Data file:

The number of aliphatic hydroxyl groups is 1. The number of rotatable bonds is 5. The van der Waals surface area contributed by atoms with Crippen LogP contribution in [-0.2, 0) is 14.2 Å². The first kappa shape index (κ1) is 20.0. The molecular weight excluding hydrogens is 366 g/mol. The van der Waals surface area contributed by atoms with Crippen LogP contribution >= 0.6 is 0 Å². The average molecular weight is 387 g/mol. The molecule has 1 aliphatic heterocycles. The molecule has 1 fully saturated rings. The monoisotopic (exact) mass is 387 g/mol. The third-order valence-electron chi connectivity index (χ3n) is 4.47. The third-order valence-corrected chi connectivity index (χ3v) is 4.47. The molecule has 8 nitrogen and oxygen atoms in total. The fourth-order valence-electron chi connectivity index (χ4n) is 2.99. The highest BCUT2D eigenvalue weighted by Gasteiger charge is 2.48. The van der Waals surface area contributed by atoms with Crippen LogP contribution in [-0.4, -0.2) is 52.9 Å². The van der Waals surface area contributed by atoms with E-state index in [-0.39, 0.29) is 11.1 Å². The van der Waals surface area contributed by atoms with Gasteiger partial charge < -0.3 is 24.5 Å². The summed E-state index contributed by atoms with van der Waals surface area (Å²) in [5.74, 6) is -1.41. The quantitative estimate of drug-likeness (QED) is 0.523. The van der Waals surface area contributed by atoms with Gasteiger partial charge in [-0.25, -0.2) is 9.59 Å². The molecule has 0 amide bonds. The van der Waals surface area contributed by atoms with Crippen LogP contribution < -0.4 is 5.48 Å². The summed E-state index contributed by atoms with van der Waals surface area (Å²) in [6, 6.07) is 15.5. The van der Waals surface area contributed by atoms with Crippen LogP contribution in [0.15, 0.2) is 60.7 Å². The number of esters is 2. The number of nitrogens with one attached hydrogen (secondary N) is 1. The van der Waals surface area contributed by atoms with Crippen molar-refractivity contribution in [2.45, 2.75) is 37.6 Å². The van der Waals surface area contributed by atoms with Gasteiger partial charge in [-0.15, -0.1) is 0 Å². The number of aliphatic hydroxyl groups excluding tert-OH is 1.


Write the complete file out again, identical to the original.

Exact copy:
The number of aliphatic hydroxyl groups is 1. The number of rotatable bonds is 5. The van der Waals surface area contributed by atoms with Crippen LogP contribution in [-0.2, 0) is 14.2 Å². The first kappa shape index (κ1) is 20.0. The molecular weight excluding hydrogens is 366 g/mol. The van der Waals surface area contributed by atoms with Crippen LogP contribution >= 0.6 is 0 Å². The average molecular weight is 387 g/mol. The molecule has 1 aliphatic heterocycles. The molecule has 1 fully saturated rings. The monoisotopic (exact) mass is 387 g/mol. The third-order valence-electron chi connectivity index (χ3n) is 4.47. The third-order valence-corrected chi connectivity index (χ3v) is 4.47. The molecule has 8 nitrogen and oxygen atoms in total. The fourth-order valence-electron chi connectivity index (χ4n) is 2.99. The highest BCUT2D eigenvalue weighted by Gasteiger charge is 2.48. The van der Waals surface area contributed by atoms with Crippen LogP contribution in [-0.4, -0.2) is 52.9 Å². The van der Waals surface area contributed by atoms with E-state index in [-0.39, 0.29) is 11.1 Å². The van der Waals surface area contributed by atoms with Gasteiger partial charge < -0.3 is 24.5 Å². The summed E-state index contributed by atoms with van der Waals surface area (Å²) in [5.74, 6) is -1.41. The quantitative estimate of drug-likeness (QED) is 0.523. The van der Waals surface area contributed by atoms with Gasteiger partial charge in [-0.25, -0.2) is 9.59 Å². The molecule has 0 amide bonds. The van der Waals surface area contributed by atoms with Crippen LogP contribution < -0.4 is 5.48 Å². The summed E-state index contributed by atoms with van der Waals surface area (Å²) in [6, 6.07) is 15.5. The van der Waals surface area contributed by atoms with Crippen LogP contribution in [0.15, 0.2) is 60.7 Å². The number of esters is 2. The number of nitrogens with one attached hydrogen (secondary N) is 1. The van der Waals surface area contributed by atoms with Crippen molar-refractivity contribution in [2.45, 2.75) is 37.6 Å². The van der Waals surface area contributed by atoms with Gasteiger partial charge in [-0.15, -0.1) is 0 Å². The number of aliphatic hydroxyl groups excluding tert-OH is 1.